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Adverse effects of noise on hearing: basic mechanisms.

Bohne-BA; Harding-GW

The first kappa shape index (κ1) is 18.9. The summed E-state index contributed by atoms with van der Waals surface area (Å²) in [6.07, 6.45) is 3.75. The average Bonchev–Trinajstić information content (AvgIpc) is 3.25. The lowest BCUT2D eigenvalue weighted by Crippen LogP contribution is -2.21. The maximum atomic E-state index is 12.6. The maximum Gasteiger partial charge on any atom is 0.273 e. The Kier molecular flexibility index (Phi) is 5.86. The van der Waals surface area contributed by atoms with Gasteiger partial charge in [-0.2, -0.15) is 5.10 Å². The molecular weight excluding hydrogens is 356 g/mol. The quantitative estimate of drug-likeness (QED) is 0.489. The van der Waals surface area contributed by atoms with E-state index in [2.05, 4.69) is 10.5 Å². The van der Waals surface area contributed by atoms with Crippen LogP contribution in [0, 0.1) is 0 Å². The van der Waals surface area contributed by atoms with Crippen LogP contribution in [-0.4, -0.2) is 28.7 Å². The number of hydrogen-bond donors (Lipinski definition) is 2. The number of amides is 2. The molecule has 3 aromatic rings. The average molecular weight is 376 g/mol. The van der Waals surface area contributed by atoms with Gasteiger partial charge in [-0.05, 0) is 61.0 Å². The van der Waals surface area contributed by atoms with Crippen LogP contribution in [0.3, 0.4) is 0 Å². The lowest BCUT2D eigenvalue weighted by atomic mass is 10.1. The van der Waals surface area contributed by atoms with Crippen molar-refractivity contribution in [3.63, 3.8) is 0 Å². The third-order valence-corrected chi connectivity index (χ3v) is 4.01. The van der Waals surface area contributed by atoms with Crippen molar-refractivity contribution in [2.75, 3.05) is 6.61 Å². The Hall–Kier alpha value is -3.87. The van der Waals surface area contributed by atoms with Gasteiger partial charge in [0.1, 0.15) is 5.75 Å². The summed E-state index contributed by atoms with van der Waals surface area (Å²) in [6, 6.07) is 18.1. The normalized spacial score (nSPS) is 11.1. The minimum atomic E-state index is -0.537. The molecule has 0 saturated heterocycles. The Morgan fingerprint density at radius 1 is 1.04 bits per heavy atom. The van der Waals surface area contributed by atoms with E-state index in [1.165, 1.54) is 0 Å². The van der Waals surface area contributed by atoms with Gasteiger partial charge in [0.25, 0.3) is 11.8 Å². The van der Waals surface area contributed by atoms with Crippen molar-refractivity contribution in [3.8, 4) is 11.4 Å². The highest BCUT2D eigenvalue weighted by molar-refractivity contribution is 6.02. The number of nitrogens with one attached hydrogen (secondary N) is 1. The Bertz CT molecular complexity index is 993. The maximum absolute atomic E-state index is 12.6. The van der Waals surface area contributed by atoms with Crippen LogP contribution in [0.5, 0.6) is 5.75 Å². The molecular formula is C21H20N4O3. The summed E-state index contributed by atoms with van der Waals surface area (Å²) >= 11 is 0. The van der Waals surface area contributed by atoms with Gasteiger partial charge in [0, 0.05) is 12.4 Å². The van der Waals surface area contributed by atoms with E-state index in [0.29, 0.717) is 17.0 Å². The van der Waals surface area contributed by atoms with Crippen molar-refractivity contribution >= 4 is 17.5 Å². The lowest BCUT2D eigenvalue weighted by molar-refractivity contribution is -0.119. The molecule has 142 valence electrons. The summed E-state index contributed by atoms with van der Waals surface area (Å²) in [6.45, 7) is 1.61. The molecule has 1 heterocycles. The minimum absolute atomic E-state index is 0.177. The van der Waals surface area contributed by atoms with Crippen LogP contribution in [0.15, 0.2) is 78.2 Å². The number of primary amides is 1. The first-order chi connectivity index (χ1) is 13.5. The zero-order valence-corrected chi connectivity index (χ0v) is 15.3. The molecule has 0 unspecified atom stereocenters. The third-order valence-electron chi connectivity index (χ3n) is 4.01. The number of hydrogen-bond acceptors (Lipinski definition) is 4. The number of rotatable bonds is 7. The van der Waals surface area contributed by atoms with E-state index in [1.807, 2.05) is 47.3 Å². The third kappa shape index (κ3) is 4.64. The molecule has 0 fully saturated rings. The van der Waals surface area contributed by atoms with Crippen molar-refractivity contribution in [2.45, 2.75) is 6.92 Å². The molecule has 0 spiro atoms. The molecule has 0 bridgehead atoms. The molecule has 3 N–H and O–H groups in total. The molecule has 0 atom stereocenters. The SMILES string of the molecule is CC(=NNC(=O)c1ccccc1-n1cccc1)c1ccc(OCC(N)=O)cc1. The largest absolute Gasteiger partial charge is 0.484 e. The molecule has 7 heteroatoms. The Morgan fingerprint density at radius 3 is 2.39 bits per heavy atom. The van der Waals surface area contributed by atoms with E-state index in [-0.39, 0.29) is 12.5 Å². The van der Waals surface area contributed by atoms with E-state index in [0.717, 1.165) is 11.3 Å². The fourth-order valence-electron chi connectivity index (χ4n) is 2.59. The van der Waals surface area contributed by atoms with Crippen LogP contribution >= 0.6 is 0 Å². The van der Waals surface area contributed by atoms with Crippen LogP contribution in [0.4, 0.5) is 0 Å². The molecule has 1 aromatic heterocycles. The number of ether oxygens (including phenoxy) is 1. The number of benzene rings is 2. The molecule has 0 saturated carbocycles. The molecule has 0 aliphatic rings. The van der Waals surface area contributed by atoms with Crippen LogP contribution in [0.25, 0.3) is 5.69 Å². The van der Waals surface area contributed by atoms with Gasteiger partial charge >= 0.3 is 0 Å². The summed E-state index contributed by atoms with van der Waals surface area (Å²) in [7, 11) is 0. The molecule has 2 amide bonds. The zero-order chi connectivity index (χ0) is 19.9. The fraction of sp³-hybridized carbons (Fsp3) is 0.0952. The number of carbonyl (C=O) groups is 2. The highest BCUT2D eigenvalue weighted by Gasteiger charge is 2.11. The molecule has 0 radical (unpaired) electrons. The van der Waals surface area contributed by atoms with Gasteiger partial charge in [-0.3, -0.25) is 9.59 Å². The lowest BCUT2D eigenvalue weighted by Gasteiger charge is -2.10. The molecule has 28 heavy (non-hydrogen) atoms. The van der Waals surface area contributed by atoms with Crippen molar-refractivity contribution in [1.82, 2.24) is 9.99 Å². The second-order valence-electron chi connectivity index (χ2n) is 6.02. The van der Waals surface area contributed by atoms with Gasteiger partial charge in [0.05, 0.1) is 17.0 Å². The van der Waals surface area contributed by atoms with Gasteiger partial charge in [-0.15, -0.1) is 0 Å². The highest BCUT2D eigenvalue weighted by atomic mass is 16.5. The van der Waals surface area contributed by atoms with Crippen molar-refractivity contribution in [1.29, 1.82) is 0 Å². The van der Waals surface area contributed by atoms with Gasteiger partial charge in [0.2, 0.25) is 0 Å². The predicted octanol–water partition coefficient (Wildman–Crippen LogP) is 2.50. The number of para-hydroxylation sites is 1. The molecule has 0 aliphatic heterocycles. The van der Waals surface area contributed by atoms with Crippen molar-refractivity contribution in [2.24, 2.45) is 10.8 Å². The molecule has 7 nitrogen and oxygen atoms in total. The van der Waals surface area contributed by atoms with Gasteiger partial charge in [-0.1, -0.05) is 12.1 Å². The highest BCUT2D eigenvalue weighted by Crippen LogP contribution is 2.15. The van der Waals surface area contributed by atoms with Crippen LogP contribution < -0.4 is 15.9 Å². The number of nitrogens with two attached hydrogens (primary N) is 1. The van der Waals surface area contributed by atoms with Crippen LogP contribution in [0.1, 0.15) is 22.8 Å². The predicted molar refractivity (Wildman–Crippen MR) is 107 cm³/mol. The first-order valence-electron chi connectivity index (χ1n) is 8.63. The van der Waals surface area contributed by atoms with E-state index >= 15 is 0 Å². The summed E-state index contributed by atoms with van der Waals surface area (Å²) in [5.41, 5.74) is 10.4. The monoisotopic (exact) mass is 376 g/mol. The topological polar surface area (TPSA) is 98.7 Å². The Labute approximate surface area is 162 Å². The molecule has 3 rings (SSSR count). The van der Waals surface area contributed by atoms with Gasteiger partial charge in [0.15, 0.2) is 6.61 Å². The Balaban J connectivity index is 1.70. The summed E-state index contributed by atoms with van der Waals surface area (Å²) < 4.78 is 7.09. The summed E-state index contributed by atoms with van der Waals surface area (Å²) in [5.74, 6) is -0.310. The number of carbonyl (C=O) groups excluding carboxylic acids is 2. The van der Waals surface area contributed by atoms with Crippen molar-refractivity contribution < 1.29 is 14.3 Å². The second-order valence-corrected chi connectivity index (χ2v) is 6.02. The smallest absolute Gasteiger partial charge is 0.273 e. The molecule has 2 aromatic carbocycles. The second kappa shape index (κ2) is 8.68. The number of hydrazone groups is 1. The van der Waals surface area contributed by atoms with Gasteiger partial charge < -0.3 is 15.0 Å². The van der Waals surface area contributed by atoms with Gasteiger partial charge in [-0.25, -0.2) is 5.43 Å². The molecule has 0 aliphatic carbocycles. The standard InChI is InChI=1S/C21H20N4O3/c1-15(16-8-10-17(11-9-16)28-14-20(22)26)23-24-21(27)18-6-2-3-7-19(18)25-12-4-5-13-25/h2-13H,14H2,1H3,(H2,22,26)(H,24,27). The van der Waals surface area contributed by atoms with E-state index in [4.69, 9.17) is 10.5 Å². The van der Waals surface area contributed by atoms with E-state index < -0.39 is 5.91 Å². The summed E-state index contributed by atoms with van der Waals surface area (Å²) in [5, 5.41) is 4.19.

Atlanta, GA: U.S. Department of Health and Human Services, Public Health Service, Centers for Disease Control and Prevention, National Institute for Occupational Safety and Health, R01-OH-003973, 2008 Oct; :1-22